Everything Bad is Good For You: Part I

"You know what your problem is?" Not too many good conversations start off in this manner. However, recently I was at a retreat when one of my friends, Kari, started a conversation in this very way. I wasn't really sure where this was going because the question seemed to have no context, but she quickly went on to say, "You try too hard. You actually try not to like things and you even seem happy of your ignorance on not knowing much about pop culture. You may be missing out on some good things you know."

She was right - to an extent. I sort of like saying that I have no clue what happens on Gray's Anatomy and am very proud that I could probably count the number of reality TV episodes I've watched on one hand. But, with all things, I'm inconsistent and can't keep up to my own standards of pop culture snobbery. I do watch things like Everybody Loves Raymond, West Wing, and starting this past weekend - Lost. I also started a book entitled Everything Bad is Good for You which discusses the merits of popular culture and how it is actually making us more intelligent. I grew up with the mentality that watching TV pretty much made you less intelligent, and so this book is definitely trying to blow that paradigm out of the water. But more on that in a later post.

Last night Stephen, Jen and I got to talking about what was actually good for us to consume from pop culture and what was not. We all admitted to the guilty pleasure of laughing at things that perhaps were funny but very inappropriate. In fact, in thinking about it, the standard seems to be if it is funny or highly entertaining than it is ok. God surely knows we wouldn't ever contemplate living the way those characters would and its ok if we laugh at their foolishness and the humerous situations their lifestyles create. A great example of a show that is definitely on the edge of questionable is Seinfeld. I find that show as funny as the next person, but I will admit to watching episodes that made me blush where sex was talked about so flippantly that the show totally defied the Christian concepts of purity, holiness, and honor within marriage.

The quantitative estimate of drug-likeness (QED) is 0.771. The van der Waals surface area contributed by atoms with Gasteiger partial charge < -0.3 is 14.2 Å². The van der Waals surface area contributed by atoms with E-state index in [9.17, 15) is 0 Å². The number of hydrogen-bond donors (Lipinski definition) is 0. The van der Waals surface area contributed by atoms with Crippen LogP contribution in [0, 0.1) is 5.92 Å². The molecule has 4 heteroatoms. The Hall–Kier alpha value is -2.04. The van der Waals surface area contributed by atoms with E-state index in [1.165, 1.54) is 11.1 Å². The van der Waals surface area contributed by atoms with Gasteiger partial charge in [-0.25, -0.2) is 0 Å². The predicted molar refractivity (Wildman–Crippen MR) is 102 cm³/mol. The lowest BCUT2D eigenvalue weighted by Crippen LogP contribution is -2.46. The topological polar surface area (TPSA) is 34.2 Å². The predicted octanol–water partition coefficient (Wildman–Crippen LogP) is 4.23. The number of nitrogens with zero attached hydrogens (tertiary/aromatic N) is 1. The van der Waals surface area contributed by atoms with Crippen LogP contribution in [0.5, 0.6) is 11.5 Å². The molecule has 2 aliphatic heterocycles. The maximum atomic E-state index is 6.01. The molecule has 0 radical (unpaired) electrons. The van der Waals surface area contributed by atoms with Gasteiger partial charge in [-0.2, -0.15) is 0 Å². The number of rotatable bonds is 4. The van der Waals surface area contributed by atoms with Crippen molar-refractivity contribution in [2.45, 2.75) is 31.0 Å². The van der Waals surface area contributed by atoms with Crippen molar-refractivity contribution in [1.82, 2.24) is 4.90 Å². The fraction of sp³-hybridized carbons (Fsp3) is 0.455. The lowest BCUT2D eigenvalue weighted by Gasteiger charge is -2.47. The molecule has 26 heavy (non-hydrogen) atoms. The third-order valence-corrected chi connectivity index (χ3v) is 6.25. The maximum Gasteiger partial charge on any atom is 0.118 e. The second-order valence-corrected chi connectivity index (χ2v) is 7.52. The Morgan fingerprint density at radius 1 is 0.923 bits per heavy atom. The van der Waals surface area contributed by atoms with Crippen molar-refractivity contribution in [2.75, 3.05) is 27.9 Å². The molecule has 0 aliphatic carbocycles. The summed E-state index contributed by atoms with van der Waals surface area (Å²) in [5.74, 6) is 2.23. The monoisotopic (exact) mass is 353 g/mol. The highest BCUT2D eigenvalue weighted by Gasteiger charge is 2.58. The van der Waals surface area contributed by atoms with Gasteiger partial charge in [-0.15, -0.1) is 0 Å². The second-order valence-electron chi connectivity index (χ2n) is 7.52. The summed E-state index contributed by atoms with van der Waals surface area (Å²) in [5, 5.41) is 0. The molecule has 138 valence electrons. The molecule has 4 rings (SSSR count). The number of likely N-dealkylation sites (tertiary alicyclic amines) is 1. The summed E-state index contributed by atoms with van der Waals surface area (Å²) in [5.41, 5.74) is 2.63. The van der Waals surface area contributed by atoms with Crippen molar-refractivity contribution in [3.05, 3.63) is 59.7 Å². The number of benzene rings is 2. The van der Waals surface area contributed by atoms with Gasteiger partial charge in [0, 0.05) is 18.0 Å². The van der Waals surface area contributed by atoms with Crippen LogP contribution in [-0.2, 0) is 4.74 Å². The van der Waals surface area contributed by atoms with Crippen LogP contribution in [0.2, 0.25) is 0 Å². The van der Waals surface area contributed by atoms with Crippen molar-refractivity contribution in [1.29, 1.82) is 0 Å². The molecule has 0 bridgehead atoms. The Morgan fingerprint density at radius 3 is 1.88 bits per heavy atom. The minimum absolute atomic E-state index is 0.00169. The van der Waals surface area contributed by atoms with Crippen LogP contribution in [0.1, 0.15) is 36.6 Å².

I'm conservative but I don't go to the extent that we should banish Harry Potter and have a public book burning because he is a wizard. Indeed, we can decipher between fact and fiction. And perhaps, while I'm not a huge consumer of popular culture, I should only partake in what is actually good for me. What do you all think? When and where do we draw the line between being conservative and enjoying what popular culture gives us?

I'll end with this -- "Finally, brothers, whatever is true, whatever is noble, whatever is right, whatever is pure, whatever is lovely, whatever is admirable—if anything is excellent or praiseworthy—think about such things." -- Phillipians 4:8



"People who bore one another should meet seldom; people who interest one another, often."
~C.S. Lewis, The Four Loves